Every single one of them deals with fractured families. Each one focuses on a small story played out against a huge backdrop, such as one defecting submarine captain played out against the entire cold war. They cover hot-button issues that reflect our national psyche. They all have intricately described worlds (such as the Civil War south or the inner workings of a law firm or the details of a mafia family) that are so well-described we feel like we’ve been there. Each book also deals with sex and religion in some way.

The books are also fast-paced, emotionally charged, and have prose that is rather plain. There are some exceptions to Hall’s rules, but aren’t there always exceptions? Sometimes his insistence that all twelve books share all twelve elements was a stretch, but overall, his arguments were sound. I found myself thinking about more modern-day bestsellers such as The Martian and The Kite Runner, and darned if they didn’t check all the boxes, too.

That’s not to say that one could reverse-engineer a bestseller out of Hall’s rules, and he cautions writers against trying it. Any writer looking for a shortcut here will be disappointed. The books on the bestseller list have a sincerity to them that can’t be faked.

But that’s beside the point. HIT LIT is just plain fun to read, with insights on every page. HIT LIT teaches you how to be a more critical reader, even of the books critics dismiss. Hall likes these books, and treats them with respect, explaining them on a deep level that makes you want to read (or re-read) them all.

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Rating: 4 stars

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Pie slices: 8 slices craft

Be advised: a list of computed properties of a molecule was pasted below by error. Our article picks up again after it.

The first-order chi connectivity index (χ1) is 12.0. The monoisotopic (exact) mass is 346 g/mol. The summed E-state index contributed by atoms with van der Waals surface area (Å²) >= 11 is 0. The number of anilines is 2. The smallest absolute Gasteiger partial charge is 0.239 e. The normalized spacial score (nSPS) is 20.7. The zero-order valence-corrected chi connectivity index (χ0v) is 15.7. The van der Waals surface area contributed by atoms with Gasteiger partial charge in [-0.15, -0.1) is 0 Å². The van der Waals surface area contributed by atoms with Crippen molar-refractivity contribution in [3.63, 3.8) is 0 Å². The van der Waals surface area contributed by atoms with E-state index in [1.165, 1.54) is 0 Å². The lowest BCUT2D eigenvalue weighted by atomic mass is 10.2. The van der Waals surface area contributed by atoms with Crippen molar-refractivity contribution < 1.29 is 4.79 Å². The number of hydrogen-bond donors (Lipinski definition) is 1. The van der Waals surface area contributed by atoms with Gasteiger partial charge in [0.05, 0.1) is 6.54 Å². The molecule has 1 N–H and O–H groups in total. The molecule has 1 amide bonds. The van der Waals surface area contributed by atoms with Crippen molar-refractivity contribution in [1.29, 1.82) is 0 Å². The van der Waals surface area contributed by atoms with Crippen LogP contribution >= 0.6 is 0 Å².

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This book is best for: intermediate writers

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I recommend this book

Spilling Ink by Anne Mazer and Ellen Potter

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I’ve written nearly a hundred fifty reviews on the Writing Slices blog, but they’ve all been books for adults. I never considered books for kids until a friend who is becoming a teacher raved about SPILLING INK, and I knew I had to check it out. I’m glad I did. Now, when I meet a younger writer who is looking for a good how-to book, I’ll know what to recommend.

SPILLING INK is aimed at kids about nine to twelve years old. Mazer and Potter meet the kids where they are, rather than where the adults think they should be. There is nothing in SPILLING INK about making pretty sentences or fixing spelling or knowing the parts of speech. It’s all about finding interesting stories and getting them on the page. The examples are age-appropriate, featuring things like sleepover parties, bad camping trips, and a cousin who burps the alphabet.

Unlike authors who are writing for adults, Mazer and Potter take nothing for granted. They include tips on how to put those very first words on the page, why interesting situations are more important than fancy words, and how to convince your characters (and yourself) that they are real. Along the way, they cover everything a writer needs to know, from plot, characterization, and revision to the good habits that will help writers for a lifetime. And they do it without ever talking down to young writers.

The exercises at the end of the chapters are called “I dare you.” They are not much different from the exercises in many writing books, but thinking of them as dares makes them feel more like healthy challenges that are okay to fail, rather than a slog to get through.

SPILLING INK is a complete manual for young writers that will guide them from their very first sentence to polishing the final draft. Kids who love to write will love the sound advice and useful examples. Kids who hate to write will love the encouragement. Kids who are indifferent to writing will love the humor. In short, this is the perfect book for all young writers, and this grown-up writer loved it too.

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Rating: 5 stars

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Pie Slices: 5 slices craft

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This book is best for: beginning writers

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I recommend this book.

The Anatomy of Story by John Truby